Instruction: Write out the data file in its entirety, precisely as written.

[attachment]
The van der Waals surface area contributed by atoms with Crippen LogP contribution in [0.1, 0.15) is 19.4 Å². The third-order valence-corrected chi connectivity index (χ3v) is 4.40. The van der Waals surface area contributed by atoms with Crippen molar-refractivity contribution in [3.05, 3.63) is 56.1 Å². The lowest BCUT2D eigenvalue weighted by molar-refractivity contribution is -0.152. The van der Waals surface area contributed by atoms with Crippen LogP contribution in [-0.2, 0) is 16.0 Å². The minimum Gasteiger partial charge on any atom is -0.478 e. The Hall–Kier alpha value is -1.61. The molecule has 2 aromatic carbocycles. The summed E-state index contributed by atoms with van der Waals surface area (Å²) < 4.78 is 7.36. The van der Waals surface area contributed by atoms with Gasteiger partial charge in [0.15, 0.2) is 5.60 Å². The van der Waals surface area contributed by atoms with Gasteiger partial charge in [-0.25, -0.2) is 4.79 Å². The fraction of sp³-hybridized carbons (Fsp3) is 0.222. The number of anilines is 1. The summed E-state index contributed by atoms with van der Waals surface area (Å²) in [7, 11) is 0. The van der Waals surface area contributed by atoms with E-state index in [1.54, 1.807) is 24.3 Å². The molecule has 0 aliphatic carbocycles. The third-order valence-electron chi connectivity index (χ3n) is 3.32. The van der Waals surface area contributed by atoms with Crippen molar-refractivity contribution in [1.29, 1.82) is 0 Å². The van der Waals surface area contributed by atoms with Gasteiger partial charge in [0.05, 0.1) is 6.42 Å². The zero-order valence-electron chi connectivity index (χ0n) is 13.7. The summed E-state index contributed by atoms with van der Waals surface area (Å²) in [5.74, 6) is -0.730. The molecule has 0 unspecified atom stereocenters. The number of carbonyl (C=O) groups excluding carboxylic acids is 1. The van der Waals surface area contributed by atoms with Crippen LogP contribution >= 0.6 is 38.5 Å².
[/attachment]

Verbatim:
The van der Waals surface area contributed by atoms with Crippen LogP contribution in [0.1, 0.15) is 19.4 Å². The third-order valence-corrected chi connectivity index (χ3v) is 4.40. The van der Waals surface area contributed by atoms with Crippen molar-refractivity contribution in [3.05, 3.63) is 56.1 Å². The lowest BCUT2D eigenvalue weighted by molar-refractivity contribution is -0.152. The van der Waals surface area contributed by atoms with Crippen LogP contribution in [-0.2, 0) is 16.0 Å². The minimum Gasteiger partial charge on any atom is -0.478 e. The Hall–Kier alpha value is -1.61. The molecule has 2 aromatic carbocycles. The summed E-state index contributed by atoms with van der Waals surface area (Å²) < 4.78 is 7.36. The van der Waals surface area contributed by atoms with Gasteiger partial charge in [0.15, 0.2) is 5.60 Å². The van der Waals surface area contributed by atoms with Gasteiger partial charge in [-0.25, -0.2) is 4.79 Å². The fraction of sp³-hybridized carbons (Fsp3) is 0.222. The number of anilines is 1. The summed E-state index contributed by atoms with van der Waals surface area (Å²) in [7, 11) is 0. The van der Waals surface area contributed by atoms with E-state index in [1.54, 1.807) is 24.3 Å². The molecule has 0 aliphatic carbocycles. The third-order valence-electron chi connectivity index (χ3n) is 3.32. The van der Waals surface area contributed by atoms with Crippen molar-refractivity contribution in [1.29, 1.82) is 0 Å². The van der Waals surface area contributed by atoms with Gasteiger partial charge in [0.05, 0.1) is 6.42 Å². The zero-order valence-electron chi connectivity index (χ0n) is 13.7. The summed E-state index contributed by atoms with van der Waals surface area (Å²) in [5.74, 6) is -0.730. The molecule has 0 unspecified atom stereocenters. The number of carbonyl (C=O) groups excluding carboxylic acids is 1. The van der Waals surface area contributed by atoms with Crippen LogP contribution >= 0.6 is 38.5 Å².